1. BEFORE THE RIDE
A. Arrive at least 15 minutes before the scheduled
departure time to prepare yourself and your bike, to take care of paperwork and
to meet new riders.
B. Introduce yourself to the group as ride
leader. Let the riders know you appreciate their participation.
Have the group introduce themselves, paying particular attention to new riders.
C. Make sure that all non-BRBC members have
signed the waiver sheet. Count the total number of riders, members and
non-members, you have in your group. You can put this number at the top
of the waiver sheet.
D. Make sure that all riders wear helmets
and have adequate water for the ride.
E. Announce the route. If you have
more than one route, make sure everyone knows which one they will be
taking. Have extra cue sheets for new riders and in case someone has forgotten
to bring their own.
F. Discuss any potential hazards on the
G. Announce regroup locations if you know them
beforehand. You should regroup at least once unless everyone stays together or
there is an agreement that there will be no regrouping. You may also
indicate additional regrouping stops during the ride if necessary.
H. Remind riders to inform the ride leader or
another rider if they leave the route for any reason.
I. Remind riders that bicycles are vehicles and
should obey traffic laws.
J. Make sure new riders who are not members get
copies of the BRBC brochure.
2. DURING THE RIDE
A. Set the example regarding safety. It’s
unreasonable to expect others to ride safely if you aren’t doing so yourself.
B. If you observe unsafe actions, tactfully
suggest to those committing those acts that they are endangering themselves and
C. Be careful to set a pace that is comfortable
for the group you are leading.
D. If stronger riders decide to go faster, do not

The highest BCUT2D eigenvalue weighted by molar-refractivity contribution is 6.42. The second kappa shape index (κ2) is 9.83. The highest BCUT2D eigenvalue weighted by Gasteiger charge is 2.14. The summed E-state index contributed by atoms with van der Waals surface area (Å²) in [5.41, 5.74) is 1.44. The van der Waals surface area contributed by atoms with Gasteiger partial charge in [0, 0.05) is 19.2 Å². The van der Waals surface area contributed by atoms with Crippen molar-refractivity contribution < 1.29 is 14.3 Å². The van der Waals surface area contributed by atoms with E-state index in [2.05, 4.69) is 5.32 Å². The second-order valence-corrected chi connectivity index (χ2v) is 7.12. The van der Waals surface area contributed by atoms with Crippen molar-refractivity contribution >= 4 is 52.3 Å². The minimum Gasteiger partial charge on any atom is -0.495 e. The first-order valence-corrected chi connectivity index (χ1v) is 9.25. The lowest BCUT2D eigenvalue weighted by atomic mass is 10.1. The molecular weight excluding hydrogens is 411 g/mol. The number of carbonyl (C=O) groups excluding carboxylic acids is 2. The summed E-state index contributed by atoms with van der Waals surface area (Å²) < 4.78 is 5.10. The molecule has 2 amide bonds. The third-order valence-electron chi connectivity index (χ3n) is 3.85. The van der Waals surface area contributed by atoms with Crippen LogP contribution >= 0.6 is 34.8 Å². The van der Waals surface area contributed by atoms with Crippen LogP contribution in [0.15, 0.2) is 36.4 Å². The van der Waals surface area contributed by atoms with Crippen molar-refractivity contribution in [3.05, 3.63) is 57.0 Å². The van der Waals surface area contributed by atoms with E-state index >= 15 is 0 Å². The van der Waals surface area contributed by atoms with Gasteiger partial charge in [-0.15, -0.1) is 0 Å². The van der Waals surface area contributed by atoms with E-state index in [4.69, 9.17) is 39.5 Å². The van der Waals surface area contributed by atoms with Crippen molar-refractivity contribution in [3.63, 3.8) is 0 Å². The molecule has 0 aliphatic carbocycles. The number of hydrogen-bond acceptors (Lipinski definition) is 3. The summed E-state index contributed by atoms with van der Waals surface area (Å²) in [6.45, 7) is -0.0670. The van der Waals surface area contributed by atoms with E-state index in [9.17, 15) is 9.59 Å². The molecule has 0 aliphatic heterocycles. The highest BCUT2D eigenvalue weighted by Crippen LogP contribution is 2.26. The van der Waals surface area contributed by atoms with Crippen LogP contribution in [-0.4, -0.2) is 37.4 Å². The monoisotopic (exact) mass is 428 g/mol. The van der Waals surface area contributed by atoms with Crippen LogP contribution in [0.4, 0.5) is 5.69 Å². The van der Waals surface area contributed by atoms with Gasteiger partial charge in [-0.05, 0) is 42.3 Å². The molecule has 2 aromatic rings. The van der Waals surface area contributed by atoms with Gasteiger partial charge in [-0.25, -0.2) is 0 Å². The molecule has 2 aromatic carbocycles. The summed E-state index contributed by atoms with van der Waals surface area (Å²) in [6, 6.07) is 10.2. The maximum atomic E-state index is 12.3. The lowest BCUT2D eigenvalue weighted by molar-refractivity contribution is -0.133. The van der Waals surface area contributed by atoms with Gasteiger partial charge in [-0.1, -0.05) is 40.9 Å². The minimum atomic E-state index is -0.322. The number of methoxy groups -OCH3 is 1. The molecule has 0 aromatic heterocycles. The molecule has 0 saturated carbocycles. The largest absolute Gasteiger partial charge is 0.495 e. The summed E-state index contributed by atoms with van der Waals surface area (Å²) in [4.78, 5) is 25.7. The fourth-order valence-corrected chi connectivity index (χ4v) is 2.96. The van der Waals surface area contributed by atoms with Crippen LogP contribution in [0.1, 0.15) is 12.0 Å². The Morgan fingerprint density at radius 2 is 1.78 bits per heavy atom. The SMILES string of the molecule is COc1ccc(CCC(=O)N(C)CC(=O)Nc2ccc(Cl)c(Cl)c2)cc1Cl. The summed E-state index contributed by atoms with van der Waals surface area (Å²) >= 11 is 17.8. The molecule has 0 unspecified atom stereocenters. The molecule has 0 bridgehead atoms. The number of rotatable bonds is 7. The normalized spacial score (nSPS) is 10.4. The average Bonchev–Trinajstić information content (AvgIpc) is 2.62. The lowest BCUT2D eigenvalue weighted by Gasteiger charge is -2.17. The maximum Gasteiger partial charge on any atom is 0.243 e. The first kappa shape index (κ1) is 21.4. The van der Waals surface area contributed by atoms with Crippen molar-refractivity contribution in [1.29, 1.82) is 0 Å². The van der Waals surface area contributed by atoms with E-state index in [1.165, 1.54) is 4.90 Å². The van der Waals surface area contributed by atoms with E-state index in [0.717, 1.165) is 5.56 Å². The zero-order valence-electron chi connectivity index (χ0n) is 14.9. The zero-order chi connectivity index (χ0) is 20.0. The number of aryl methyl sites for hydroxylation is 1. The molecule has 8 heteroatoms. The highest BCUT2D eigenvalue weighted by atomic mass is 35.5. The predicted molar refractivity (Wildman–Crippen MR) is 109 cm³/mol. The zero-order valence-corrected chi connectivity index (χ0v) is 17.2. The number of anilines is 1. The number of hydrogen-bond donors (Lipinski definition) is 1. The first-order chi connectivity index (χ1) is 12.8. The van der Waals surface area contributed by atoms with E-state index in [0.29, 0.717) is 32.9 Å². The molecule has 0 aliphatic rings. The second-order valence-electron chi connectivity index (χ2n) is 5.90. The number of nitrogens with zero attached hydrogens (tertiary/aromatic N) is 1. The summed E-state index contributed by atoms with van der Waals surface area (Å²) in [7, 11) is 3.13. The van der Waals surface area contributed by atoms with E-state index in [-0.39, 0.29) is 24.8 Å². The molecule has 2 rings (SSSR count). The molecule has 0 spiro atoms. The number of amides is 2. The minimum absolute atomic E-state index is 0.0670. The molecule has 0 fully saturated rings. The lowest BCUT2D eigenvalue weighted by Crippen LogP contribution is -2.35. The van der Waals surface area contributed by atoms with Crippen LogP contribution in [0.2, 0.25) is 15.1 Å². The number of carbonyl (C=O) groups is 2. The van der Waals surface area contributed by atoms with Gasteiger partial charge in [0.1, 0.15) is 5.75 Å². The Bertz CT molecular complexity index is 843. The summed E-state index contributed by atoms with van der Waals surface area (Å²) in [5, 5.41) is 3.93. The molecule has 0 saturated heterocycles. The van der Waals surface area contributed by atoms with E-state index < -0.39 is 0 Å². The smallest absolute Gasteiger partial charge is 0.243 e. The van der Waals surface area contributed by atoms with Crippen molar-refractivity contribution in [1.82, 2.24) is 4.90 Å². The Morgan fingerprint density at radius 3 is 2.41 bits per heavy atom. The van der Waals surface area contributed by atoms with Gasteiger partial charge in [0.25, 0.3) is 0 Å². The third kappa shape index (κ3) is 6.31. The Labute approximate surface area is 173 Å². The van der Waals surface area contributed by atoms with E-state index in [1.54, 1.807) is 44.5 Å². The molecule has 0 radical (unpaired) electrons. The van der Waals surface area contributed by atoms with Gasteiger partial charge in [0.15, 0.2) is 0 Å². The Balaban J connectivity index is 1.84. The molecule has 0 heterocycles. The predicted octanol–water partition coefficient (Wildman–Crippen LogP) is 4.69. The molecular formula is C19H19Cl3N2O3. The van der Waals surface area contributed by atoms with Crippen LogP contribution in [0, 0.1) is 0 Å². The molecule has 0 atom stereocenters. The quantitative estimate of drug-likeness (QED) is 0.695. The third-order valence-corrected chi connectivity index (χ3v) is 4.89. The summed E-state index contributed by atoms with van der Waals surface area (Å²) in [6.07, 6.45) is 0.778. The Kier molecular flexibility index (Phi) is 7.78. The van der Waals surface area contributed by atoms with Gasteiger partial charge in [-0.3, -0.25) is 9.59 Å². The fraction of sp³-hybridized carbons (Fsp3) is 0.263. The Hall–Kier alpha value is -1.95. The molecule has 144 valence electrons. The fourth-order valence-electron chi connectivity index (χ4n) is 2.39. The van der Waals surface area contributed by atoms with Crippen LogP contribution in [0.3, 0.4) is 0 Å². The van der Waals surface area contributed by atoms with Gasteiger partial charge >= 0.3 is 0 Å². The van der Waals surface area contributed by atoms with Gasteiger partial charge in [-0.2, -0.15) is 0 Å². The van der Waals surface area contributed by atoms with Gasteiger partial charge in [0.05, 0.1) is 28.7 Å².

speed up to try to accommodate them. If they go ahead of the ride leader,
they are on their own.
E. Never leave a rider stranded. The ride leader
should carry a basic tool kit, tubes, pump, patch kit, etc., and be prepared to
assist riders with mechanical problems if necessary. If you aren’t especially
adept at mechanical repairs, recruit someone else on the ride to lend
F. Be cognizant of new riders during the entire
ride. If they have overestimated their abilities and are not keeping up, either
go back and ride with them or secure a volunteer to do so. Dropping a new rider
is very poor cycling etiquette. Also, it could lead to a dangerous situation if
the rider should crash, get a flat or get lost.
A. Don’t block the roadway when motor vehicles
are present and wanting to pass. Those at the front cannot always see the
traffic behind the group. Prior to the ride ask those at or near the back to
call out “car back” when a car approaches. The group should go single-file on
two-lane roads when being passed by a car.
B. Observe traffic control signs. Running a red
light should not be tolerated and you should stop at stop signs when traffic is
present on the cross street. This is more than common courtesy, it’s the law
and it could save your life.
C. Don’t pull in front of motorists at stop signs
or lights. This only aggravates the motorists and forces them to have to pass
you down the road.
D. Use proper traffic lanes. Never ride left of
center. Merge to the left-most lane before making a left turn. Make sure to
check behind you for clearance before merging to the left.
E. Use proper hand signals before turning.
F. When stopped make sure all riders are off the
There are certainly other items that could be
added to the above. Mostly leading a ride just requires some good old “common
sense”, a little courtesy and a desire to aid others in enjoying the sport of
cycling in a safe manner.